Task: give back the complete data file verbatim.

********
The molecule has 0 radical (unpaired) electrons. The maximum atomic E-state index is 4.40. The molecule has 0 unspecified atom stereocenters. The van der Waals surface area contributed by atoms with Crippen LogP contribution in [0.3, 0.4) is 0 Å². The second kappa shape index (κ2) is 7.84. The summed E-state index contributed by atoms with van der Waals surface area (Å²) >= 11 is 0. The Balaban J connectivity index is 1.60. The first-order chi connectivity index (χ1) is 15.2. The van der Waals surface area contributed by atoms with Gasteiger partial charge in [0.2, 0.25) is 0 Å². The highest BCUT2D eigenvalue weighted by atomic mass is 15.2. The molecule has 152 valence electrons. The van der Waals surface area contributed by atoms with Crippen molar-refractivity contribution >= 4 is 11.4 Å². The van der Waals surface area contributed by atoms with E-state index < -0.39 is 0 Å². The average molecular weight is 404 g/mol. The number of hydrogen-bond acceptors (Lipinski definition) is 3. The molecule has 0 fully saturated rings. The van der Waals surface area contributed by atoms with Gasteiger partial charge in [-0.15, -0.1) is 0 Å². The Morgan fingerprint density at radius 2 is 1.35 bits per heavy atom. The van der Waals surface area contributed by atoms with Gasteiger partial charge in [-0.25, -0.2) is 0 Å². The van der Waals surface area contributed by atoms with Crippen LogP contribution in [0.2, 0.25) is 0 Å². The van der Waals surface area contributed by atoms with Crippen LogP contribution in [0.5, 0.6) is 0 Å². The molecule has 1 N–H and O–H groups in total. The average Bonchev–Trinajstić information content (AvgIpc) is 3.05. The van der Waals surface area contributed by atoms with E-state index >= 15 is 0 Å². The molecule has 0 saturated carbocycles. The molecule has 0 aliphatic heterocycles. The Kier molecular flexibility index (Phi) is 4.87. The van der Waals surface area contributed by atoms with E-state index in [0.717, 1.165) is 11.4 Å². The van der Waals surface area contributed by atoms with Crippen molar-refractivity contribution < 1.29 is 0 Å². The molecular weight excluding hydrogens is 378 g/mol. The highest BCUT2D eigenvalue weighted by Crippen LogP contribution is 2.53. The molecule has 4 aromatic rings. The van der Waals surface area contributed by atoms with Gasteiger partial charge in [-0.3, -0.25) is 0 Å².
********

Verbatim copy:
The molecule has 0 radical (unpaired) electrons. The maximum atomic E-state index is 4.40. The molecule has 0 unspecified atom stereocenters. The van der Waals surface area contributed by atoms with Crippen LogP contribution in [0.3, 0.4) is 0 Å². The second kappa shape index (κ2) is 7.84. The summed E-state index contributed by atoms with van der Waals surface area (Å²) >= 11 is 0. The Balaban J connectivity index is 1.60. The first-order chi connectivity index (χ1) is 15.2. The van der Waals surface area contributed by atoms with Gasteiger partial charge in [0.2, 0.25) is 0 Å². The highest BCUT2D eigenvalue weighted by atomic mass is 15.2. The molecule has 152 valence electrons. The van der Waals surface area contributed by atoms with Crippen molar-refractivity contribution >= 4 is 11.4 Å². The van der Waals surface area contributed by atoms with E-state index < -0.39 is 0 Å². The average molecular weight is 404 g/mol. The number of hydrogen-bond acceptors (Lipinski definition) is 3. The molecule has 0 fully saturated rings. The van der Waals surface area contributed by atoms with Gasteiger partial charge in [-0.15, -0.1) is 0 Å². The Morgan fingerprint density at radius 2 is 1.35 bits per heavy atom. The van der Waals surface area contributed by atoms with Gasteiger partial charge in [-0.25, -0.2) is 0 Å². The van der Waals surface area contributed by atoms with Crippen LogP contribution in [0.2, 0.25) is 0 Å². The van der Waals surface area contributed by atoms with Crippen LogP contribution in [0.5, 0.6) is 0 Å². The molecule has 1 N–H and O–H groups in total. The average Bonchev–Trinajstić information content (AvgIpc) is 3.05. The van der Waals surface area contributed by atoms with E-state index >= 15 is 0 Å². The molecule has 0 saturated carbocycles. The molecule has 0 aliphatic heterocycles. The Kier molecular flexibility index (Phi) is 4.87. The van der Waals surface area contributed by atoms with E-state index in [0.717, 1.165) is 11.4 Å². The van der Waals surface area contributed by atoms with Crippen molar-refractivity contribution < 1.29 is 0 Å². The molecular weight excluding hydrogens is 378 g/mol. The highest BCUT2D eigenvalue weighted by Crippen LogP contribution is 2.53. The molecule has 4 aromatic rings. The van der Waals surface area contributed by atoms with Gasteiger partial charge in [-0.3, -0.25) is 0 Å².